Investing in rental accommodation can be one of the most reliable ways to build a retirement, grow another revenue stream, or diversify your investments.
However, it’s not entirely without risk. Most of the risk comes from inexperienced landlords making big mistakes. Here, we’re going to look at some examples of those mistakes that can turn your big opportunity into a money and time sinkhole that could even end up getting you into debt.
Thankfully, we’re also going to look at how you can avoid that.
#1 Skimping on Repairs
The costs of maintaining and repairing the property are going to be a constant item on the budget and that’s a reality you need to get used to.
You have a responsibility to ensure that the entrances are secure, and the heating, electrics, and plumbing of the home all work as they should. But you should make whatever repairs could prove a potential risk in the future.
Not only can you save money on repairs by making them when they’re smaller, as opposed to making major fixes in the future.
If you leave the home in an unsafe condition and a tenant ends up getting sick or injured because of it, then you could have some hefty legal costs on your hands.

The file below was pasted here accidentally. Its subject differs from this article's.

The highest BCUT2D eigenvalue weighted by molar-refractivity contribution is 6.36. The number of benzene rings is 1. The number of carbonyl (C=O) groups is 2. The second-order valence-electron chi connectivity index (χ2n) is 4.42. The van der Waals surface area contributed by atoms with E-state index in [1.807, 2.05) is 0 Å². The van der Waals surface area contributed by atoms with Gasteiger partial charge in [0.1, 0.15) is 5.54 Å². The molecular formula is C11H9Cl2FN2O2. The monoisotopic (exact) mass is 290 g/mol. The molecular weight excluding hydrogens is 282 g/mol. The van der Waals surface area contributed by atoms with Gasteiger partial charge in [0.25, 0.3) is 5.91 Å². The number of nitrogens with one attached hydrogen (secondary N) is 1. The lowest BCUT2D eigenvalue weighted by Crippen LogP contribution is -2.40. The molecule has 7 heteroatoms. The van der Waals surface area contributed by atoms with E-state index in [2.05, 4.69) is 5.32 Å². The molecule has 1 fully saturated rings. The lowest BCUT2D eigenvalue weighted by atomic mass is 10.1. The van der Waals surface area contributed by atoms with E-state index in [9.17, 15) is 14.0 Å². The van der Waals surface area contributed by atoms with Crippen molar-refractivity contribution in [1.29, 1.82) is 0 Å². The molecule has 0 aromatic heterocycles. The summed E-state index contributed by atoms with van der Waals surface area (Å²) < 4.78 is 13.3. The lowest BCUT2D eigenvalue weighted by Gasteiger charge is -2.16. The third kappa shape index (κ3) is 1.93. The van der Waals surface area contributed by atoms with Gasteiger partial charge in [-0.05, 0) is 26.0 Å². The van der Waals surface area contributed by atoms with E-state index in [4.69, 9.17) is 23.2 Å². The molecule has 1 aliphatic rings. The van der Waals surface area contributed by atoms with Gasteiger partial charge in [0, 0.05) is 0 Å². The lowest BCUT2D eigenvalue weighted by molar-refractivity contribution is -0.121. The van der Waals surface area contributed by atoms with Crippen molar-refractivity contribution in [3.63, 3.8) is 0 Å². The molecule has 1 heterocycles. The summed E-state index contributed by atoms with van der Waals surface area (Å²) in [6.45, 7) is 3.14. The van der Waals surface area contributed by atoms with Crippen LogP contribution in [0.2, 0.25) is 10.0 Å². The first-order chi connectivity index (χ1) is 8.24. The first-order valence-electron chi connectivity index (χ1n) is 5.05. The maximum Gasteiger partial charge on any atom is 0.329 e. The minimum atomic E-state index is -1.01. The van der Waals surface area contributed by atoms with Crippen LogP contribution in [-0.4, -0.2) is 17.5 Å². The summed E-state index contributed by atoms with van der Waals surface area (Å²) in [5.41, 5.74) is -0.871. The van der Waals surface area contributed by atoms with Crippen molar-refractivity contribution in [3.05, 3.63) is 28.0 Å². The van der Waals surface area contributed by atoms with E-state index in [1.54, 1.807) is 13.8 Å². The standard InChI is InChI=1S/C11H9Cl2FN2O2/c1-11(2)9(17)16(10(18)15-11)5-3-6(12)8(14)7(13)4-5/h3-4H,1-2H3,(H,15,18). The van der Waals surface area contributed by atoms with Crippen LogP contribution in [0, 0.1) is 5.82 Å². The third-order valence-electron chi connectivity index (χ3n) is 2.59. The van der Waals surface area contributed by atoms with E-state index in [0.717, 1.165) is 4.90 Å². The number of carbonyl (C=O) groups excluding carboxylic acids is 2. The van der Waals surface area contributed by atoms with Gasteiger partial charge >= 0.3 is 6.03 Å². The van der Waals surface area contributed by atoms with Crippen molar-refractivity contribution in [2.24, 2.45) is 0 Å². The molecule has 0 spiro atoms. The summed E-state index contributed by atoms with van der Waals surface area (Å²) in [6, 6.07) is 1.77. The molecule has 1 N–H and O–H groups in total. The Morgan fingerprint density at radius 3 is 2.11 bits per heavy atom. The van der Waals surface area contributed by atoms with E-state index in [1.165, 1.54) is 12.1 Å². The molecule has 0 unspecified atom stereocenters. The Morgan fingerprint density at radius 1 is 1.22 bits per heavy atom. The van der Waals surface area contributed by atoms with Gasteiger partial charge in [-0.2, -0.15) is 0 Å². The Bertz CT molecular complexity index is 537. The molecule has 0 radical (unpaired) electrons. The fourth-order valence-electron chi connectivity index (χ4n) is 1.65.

#2 Not Knowing Who You’re Renting To
You have the right to access certain information about your tenant, both through database checks and the interview process. The most crucial information you need is any criminal record and credit issues. Although there are easy ways to obtain this information. You can read more here ezlandlordforms.com about the tenant screening procedure and formalities.
A tenant credit check can help you avoid those who are likely to have problems paying the rent reliably. Besides having to deal with the costs of upkeep without the income to help, it can strain the relationship, which often leads to spiteful acts against the property you have to end up repairing.
Don’t be afraid to ask about their previous rental history, either, by getting references from past landlords. If they don’t have good relationships with any of the landlords they have lived with before, it’s a warning sign worth heeding.
#3 Not Treating It Like a Business
You are providing a tenant (or tenants) with a place to live, but don’t let your friendly relationship with them jeopardize your business. A rental property is a business and should be treated as such.
For instance, if they’re late on rent, apply the fees you have set in the contract. Being fair is always recommended, but if you’re too kind, then tenants may take advantage of that and you could see a lot more late rent payments in future.
Similarly, don’t be afraid of jeopardizing your relationship by raising the rent when you need to. Keep the costs and benefits of the investment in mind above everything else.
If you’re not an experienced landlord, make sure you do plenty of research and consider partnering up with an agent if you’re not ready to be hands-on with the responsibility of managing your own property. Sacrificing a cut of the profits is worth it if you’re uncertain you can do it right.
Have you made any of these mistakes as a landlord?